Transit-time ultrasonic flow meters also have diagnostic capabilities that other meter designs lack.

Clamp-on ultrasonic flow meters can be quickly installed without cutting or tapping the pipe. They reside outside the process line and can make it easier to perform routine monitoring of pump efficiency, which helps staff to identify maintenance concerns such as worn impellers or blockages.

Clamp-on ultrasonic flow meters can be an alternative to traditional mechanical meters, which may be subject to deteriorating accuracy caused by wear and tear.

The need for mechanical meters to be periodically tested, recalibrated and repaired means they have to be removed, requiring users to either replace the meter with a temporary device or cease abstraction until the meter is refitted back into the line.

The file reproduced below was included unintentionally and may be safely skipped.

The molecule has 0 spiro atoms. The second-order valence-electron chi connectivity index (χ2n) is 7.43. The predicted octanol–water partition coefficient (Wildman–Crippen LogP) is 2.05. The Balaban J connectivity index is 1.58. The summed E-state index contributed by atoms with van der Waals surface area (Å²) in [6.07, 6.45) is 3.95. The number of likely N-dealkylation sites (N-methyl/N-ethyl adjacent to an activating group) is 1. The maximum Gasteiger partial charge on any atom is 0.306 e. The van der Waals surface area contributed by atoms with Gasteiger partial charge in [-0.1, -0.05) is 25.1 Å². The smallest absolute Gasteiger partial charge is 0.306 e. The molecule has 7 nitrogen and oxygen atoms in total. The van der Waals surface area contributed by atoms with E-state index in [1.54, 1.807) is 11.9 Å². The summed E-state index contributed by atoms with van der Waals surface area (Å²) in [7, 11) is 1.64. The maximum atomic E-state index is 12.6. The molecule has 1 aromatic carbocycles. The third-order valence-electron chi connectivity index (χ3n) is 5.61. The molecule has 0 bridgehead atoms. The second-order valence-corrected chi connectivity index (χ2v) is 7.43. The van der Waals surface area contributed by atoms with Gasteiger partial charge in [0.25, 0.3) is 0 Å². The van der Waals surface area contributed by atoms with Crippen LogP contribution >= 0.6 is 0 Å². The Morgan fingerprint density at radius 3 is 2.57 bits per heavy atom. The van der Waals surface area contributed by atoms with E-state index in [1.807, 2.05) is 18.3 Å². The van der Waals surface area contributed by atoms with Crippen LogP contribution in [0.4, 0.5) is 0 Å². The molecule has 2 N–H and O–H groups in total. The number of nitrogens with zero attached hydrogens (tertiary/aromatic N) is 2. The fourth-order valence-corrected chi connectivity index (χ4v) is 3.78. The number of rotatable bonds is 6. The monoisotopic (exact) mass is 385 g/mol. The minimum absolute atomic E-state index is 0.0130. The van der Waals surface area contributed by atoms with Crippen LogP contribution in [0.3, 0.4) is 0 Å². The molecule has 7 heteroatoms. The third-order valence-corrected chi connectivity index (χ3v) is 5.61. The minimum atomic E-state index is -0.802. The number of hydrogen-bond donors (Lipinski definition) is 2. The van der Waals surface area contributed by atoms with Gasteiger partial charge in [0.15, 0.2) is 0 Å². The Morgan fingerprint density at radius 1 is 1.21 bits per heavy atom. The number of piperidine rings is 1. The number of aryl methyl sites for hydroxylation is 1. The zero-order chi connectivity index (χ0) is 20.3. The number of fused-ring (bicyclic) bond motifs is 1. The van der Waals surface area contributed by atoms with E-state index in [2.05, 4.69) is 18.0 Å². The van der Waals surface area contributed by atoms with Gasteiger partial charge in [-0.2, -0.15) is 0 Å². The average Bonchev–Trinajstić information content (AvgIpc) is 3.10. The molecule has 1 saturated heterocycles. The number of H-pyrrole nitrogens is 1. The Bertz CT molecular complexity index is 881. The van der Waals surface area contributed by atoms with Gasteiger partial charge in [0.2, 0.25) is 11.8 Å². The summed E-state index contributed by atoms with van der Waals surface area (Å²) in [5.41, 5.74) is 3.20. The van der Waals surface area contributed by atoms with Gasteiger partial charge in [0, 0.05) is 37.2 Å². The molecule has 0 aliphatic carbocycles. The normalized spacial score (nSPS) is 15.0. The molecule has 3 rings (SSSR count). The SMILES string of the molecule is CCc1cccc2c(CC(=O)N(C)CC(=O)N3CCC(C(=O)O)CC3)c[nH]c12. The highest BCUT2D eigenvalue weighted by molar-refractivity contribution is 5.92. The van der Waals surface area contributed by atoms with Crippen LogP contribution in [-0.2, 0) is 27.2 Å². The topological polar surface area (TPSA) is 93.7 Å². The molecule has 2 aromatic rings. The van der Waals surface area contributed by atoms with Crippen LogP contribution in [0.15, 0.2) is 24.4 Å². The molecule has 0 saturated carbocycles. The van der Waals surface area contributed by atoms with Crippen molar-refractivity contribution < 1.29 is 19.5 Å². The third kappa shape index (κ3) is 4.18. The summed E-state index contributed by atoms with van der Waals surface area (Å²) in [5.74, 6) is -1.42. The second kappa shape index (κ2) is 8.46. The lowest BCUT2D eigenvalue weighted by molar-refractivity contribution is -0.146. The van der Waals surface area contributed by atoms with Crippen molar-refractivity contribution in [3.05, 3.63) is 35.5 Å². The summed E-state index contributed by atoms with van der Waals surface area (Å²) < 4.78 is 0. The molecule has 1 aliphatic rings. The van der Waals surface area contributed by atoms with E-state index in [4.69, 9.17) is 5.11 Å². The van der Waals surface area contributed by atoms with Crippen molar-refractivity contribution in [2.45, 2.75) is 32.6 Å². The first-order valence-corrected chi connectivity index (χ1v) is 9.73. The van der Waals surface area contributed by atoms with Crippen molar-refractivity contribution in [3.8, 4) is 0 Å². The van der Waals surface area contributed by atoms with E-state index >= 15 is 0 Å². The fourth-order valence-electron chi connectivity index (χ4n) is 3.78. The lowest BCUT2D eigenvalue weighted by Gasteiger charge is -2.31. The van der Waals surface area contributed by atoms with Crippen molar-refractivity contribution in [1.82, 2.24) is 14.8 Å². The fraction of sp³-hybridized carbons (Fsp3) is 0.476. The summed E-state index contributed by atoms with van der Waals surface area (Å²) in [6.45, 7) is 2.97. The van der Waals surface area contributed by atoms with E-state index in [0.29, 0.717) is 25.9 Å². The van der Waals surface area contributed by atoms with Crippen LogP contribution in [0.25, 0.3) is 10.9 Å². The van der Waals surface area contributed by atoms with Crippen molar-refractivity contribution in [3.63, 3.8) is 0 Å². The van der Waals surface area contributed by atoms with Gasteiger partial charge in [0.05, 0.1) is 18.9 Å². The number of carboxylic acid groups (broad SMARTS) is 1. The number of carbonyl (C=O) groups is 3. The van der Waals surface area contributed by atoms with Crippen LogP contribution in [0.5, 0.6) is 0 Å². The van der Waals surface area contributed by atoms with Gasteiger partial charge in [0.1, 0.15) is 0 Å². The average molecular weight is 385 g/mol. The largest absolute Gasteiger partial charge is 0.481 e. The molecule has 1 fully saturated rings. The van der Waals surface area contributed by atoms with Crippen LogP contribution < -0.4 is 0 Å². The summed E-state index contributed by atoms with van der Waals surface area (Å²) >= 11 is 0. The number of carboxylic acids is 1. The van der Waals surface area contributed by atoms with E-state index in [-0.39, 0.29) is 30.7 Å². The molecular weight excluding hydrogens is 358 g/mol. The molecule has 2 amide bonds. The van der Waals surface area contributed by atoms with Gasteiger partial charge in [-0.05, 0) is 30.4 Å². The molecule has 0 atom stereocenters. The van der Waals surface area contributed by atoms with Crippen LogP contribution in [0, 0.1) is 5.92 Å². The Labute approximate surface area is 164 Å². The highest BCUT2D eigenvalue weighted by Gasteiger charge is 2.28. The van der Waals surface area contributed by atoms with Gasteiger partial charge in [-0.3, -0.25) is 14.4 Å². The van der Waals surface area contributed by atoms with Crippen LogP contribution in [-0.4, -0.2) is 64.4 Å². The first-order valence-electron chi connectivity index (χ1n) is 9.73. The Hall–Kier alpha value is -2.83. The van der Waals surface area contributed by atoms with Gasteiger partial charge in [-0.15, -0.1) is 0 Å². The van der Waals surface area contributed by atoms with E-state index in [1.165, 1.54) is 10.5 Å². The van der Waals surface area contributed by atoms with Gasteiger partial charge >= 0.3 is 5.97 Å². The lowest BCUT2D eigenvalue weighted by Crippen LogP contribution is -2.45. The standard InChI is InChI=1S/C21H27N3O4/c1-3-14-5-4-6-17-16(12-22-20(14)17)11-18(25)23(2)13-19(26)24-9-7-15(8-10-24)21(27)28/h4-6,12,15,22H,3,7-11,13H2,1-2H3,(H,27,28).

Plant operators may choose to employ portable ultrasonic flow meters to verify the accuracy of existing metering technology, and thus extend the life of their equipment assets.

Latest Technology Advances

The newest generation of clamp-on ultrasonic flow meters can be used for a host of data logging tasks, providing the baseline and load profile information needed to optimize pump system efficiency, while also reducing energy consumption and costs.

The meters allow multiple parameters, including flow rate and total, signal strength and alarms, to be logged with a time/date stamp and sent to a programmable logic controller (PLC) or remote terminal unit (RTU). The data can be retrieved locally at a station site to assist with troubleshooting or maintenance.

Some ultrasonic flow meters offer helpful diagnostics that take the guesswork out of isolating process or application problems.